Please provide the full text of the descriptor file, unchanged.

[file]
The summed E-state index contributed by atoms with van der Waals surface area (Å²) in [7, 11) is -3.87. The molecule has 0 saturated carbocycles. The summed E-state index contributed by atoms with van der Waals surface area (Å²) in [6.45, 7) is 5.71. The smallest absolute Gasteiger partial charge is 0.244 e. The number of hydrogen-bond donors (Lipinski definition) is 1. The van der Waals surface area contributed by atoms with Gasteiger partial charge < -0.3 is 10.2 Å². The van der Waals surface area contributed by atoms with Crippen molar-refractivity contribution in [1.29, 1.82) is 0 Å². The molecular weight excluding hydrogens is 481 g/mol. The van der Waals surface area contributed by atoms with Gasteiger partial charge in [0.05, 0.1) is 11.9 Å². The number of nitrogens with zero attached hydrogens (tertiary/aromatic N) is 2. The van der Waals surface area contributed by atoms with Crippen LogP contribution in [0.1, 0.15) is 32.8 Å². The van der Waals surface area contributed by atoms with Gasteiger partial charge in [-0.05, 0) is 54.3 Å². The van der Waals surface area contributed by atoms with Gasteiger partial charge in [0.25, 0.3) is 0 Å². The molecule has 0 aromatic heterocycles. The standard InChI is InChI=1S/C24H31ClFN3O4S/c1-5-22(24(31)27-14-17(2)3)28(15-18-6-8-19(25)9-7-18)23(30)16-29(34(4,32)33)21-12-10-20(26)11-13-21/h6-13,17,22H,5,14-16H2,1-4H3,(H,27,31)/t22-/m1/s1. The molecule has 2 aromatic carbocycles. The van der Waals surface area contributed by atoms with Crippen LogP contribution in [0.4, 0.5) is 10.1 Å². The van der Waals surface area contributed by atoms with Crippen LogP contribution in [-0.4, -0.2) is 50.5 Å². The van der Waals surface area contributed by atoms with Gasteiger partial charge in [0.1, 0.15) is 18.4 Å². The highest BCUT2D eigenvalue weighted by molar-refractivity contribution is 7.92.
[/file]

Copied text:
The summed E-state index contributed by atoms with van der Waals surface area (Å²) in [7, 11) is -3.87. The molecule has 0 saturated carbocycles. The summed E-state index contributed by atoms with van der Waals surface area (Å²) in [6.45, 7) is 5.71. The smallest absolute Gasteiger partial charge is 0.244 e. The number of hydrogen-bond donors (Lipinski definition) is 1. The van der Waals surface area contributed by atoms with Gasteiger partial charge < -0.3 is 10.2 Å². The van der Waals surface area contributed by atoms with Crippen molar-refractivity contribution in [1.29, 1.82) is 0 Å². The molecular weight excluding hydrogens is 481 g/mol. The van der Waals surface area contributed by atoms with Gasteiger partial charge in [0.05, 0.1) is 11.9 Å². The number of nitrogens with zero attached hydrogens (tertiary/aromatic N) is 2. The van der Waals surface area contributed by atoms with Crippen LogP contribution in [0.1, 0.15) is 32.8 Å². The van der Waals surface area contributed by atoms with Gasteiger partial charge in [-0.05, 0) is 54.3 Å². The van der Waals surface area contributed by atoms with Gasteiger partial charge in [0.25, 0.3) is 0 Å². The molecule has 0 aromatic heterocycles. The standard InChI is InChI=1S/C24H31ClFN3O4S/c1-5-22(24(31)27-14-17(2)3)28(15-18-6-8-19(25)9-7-18)23(30)16-29(34(4,32)33)21-12-10-20(26)11-13-21/h6-13,17,22H,5,14-16H2,1-4H3,(H,27,31)/t22-/m1/s1. The molecule has 2 aromatic carbocycles. The van der Waals surface area contributed by atoms with Crippen LogP contribution in [0.4, 0.5) is 10.1 Å². The van der Waals surface area contributed by atoms with Crippen LogP contribution in [-0.4, -0.2) is 50.5 Å². The van der Waals surface area contributed by atoms with Gasteiger partial charge in [0.1, 0.15) is 18.4 Å². The highest BCUT2D eigenvalue weighted by molar-refractivity contribution is 7.92.